Uber has announced that they are suspending the testing of their self-driving vehicles after one of these cars killed a pedestrian this week. Now the company is facing both huge public backlash, and potentially devastating legal problems. Ring of Fire’s Mike Papantonio and Peter Mougey discuss this.
Mike Papantonio: Uber announced that they’re suspending the testing of the self-driving vehicles after one of those cars killed a pedestrian this week. Now the company’s facing both huge not only political backlash, public backlash, and potentially devastating legal problems. This case, to me, this is gonna open a complete door for reanalysis of something that we’ve taken for granted, what happens in an auto accident? Who’s responsible. Here’s what I’m saying. Somebody runs into the back of you, it may cause injury. You go after the driver because their clutch. They weren’t paying attention. They hurt somebody in the vehicle. You have a personal injury suit. Here, you have a vehicle that’s owned by Uber. I got that. You know you’ve got to pursue against Uber, but what if this vehicle’s owned by an individual? The individual’s not driving it, not in control of it. But the car nevertheless, we’re looking at this five years from now, runs into somebody. Kills somebody. Is it a product defect case?
Peter Mougey: It might be both.
Mike Papantonio: It could be both.
Peter Mougey: It might be dangerous instrumentality where the owner’s responsible, and you’ve got a product case. It might end up being both. I’ll tell you what. I think we need to let the facts develop on this case a little bit, because the lady that got hit walked outside of the crosswalk.
Mike Papantonio: She walked outside of the crosswalk.
Peter Mougey: Is it any different than if you were driving? Maybe you were driving.
Mike Papantonio: If you’re driving, you’re gonna stop.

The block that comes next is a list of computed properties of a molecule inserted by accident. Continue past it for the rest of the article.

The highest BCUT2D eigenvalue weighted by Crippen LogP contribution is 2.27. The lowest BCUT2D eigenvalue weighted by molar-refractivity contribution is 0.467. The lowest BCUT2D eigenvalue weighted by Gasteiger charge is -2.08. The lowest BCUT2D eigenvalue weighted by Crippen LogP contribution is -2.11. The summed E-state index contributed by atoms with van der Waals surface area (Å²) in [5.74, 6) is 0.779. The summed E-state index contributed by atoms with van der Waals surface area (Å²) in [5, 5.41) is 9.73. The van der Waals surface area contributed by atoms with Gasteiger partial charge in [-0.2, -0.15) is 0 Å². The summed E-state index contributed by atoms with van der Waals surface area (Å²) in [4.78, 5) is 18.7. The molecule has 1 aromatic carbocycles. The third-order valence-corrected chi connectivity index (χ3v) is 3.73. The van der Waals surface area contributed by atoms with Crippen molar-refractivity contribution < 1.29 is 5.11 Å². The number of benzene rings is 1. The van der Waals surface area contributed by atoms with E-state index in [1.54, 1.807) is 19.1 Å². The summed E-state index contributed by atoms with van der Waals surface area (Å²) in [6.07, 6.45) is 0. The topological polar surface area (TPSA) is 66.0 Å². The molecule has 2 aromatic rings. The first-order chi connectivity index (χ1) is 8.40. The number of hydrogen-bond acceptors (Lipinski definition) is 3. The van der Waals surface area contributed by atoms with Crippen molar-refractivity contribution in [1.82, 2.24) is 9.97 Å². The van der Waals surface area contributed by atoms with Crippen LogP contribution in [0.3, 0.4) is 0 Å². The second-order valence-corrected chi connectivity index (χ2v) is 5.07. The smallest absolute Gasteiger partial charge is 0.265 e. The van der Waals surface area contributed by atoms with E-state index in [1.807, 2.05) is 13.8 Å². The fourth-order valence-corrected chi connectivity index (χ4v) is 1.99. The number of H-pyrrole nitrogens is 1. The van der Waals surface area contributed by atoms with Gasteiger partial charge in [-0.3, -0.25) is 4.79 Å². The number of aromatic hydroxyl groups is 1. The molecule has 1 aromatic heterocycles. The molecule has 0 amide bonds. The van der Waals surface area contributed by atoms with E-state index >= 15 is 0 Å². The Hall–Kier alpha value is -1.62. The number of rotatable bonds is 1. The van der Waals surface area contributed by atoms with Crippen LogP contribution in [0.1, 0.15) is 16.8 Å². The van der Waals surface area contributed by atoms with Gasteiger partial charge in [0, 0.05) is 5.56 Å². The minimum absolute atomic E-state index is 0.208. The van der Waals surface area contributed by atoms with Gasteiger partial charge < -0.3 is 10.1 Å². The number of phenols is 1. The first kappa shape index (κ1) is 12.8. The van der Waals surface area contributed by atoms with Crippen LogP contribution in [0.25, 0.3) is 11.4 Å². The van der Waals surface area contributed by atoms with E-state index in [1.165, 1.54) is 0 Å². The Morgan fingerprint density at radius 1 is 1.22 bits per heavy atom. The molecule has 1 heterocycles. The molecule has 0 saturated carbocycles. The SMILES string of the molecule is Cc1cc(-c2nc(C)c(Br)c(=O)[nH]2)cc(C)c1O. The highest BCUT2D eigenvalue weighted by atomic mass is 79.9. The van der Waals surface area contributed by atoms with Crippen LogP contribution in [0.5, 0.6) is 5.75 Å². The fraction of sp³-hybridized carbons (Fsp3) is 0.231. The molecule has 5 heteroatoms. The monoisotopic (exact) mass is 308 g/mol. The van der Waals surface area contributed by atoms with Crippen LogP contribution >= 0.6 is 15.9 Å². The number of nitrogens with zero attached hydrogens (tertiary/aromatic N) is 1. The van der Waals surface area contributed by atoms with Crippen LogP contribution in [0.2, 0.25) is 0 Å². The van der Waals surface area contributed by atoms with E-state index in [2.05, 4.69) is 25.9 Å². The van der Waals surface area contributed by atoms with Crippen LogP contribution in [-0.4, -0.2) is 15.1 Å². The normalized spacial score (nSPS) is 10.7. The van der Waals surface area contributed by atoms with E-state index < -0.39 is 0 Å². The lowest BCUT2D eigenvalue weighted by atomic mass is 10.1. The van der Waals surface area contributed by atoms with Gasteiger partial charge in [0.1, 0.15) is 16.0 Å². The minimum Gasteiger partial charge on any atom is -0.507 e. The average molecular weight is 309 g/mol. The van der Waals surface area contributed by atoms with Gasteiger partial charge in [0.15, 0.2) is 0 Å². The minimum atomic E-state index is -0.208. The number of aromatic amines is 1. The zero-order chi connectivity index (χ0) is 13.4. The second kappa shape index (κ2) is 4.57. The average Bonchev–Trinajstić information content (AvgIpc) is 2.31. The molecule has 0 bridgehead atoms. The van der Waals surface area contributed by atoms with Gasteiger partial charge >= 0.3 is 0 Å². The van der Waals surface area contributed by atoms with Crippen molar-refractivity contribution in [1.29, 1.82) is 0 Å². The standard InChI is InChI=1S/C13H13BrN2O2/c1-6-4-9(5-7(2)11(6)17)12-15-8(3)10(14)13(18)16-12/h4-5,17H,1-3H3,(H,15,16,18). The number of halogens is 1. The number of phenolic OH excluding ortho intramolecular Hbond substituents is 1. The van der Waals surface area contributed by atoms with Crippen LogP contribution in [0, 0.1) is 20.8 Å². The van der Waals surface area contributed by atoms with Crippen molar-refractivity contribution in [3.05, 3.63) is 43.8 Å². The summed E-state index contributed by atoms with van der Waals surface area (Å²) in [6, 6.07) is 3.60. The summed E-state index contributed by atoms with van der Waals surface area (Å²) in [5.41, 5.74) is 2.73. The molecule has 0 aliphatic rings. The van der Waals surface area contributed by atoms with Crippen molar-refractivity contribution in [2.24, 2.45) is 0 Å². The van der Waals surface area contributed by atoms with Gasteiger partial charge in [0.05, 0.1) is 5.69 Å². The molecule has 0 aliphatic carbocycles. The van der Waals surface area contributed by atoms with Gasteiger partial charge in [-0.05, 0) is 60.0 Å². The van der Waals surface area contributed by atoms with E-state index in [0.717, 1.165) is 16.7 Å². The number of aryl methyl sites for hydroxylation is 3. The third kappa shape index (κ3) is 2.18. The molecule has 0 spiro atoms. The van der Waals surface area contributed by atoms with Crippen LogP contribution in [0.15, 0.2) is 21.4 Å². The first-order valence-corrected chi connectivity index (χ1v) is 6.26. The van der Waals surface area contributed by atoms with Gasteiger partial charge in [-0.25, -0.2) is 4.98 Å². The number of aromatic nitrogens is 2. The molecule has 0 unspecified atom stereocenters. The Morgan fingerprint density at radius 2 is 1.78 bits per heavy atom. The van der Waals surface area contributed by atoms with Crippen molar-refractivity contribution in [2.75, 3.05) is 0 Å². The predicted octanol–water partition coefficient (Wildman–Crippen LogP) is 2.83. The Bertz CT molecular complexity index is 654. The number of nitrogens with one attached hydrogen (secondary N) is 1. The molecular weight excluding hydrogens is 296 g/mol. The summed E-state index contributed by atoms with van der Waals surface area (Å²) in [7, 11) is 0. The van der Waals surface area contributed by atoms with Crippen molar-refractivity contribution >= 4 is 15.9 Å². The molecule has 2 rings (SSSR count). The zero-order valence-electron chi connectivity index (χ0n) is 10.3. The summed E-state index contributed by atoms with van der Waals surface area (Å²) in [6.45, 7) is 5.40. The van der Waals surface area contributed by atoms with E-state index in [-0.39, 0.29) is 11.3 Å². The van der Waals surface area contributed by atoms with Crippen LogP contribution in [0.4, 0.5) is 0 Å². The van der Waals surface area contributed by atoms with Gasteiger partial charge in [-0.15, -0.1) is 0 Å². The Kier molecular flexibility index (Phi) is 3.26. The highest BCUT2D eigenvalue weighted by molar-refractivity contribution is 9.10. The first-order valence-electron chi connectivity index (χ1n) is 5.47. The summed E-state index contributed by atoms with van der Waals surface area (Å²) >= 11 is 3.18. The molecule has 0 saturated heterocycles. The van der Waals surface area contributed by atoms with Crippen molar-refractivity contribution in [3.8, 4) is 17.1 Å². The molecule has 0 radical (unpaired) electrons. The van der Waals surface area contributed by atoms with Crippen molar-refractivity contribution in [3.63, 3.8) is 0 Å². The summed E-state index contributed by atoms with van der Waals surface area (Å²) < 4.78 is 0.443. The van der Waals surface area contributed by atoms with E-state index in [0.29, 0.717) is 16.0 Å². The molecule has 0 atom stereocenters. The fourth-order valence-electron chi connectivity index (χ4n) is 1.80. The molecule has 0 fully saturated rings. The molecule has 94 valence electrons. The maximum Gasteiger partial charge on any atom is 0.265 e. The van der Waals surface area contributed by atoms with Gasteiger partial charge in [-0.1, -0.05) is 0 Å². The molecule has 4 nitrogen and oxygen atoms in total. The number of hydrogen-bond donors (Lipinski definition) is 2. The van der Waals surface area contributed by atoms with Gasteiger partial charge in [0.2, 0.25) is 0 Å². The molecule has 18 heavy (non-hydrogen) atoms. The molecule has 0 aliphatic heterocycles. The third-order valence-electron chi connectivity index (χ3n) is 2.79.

Peter Mougey: That’s what I’m thinking. Now before we throw them under the bus-
Mike Papantonio: I’m not throwing them under the bus. I’m just saying, is I look at the case and I figure out how weird this is gonna be in the future.
Peter Mougey: This driverless car just doesn’t-
Mike Papantonio: They’re called autonomous vehicles.
Peter Mougey: And actually with somebody behind the wheel. I’m not exactly sure what they were doing.
Mike Papantonio: Exactly. It’s autonomous vehicles.
Peter Mougey: Were they eating pizza?
Mike Papantonio: We don’t know.
Peter Mougey: They’re driving. They’re reading a book.
Mike Papantonio: That’s part of it. Here’s where I’m headed with this. As time goes on, five years from now there’s gonna have to be an analysis. Car runs into another car. The autonomous vehicle, who’s responsible? Is the guy eating the pizza? He’s in the passenger seat. Where is he? What is the responsibility? Now here’s where it … Let me make a prediction, okay. Here’s the prediction. All of these cats that are out there, 1-800-automobile-accident, give me a call. Fender bender, give me a call. These billboard lawyers, these lawyers are gonna be out of business because what’s gonna happen is you’re gonna have immunity. The government is going … In order for this, the autonomous vehicle thing to really take off, they’re gonna have to have some kind of immunity protection. That’s my prediction.
What do you think? Is that an overstatement? We always see where technology-
Peter Mougey: Well, you heard it here. You heard it here first. That’s what happens. You heard it here first. I just can’t see this working. I cannot see-
Mike Papantonio: From a legal, I see the automobile working. I really do see the technology working.
Peter Mougey: No, I can’t see that we’re gonna give these companies immunity in the legal system. If you have the money and the capability to run it, you’re responsible for the vehicle, just like I am not if one of my kids gets in a car wreck.
Mike Papantonio: Look, the Senate … This is a Congress that gave guns total immunity. You can’t sue gun manufacturers for almost anything. I promise you. If this moves forward and they want to up the technology here, we’re gonna see the auto industry giving … They’re gonna be given immunity. And these people that are in the business of fender benders, I think they’re gonna be out of business. At any rate, this case is one that Uber better pay attention to because the ramifications are broad, not just politically, but socially and legally in this case.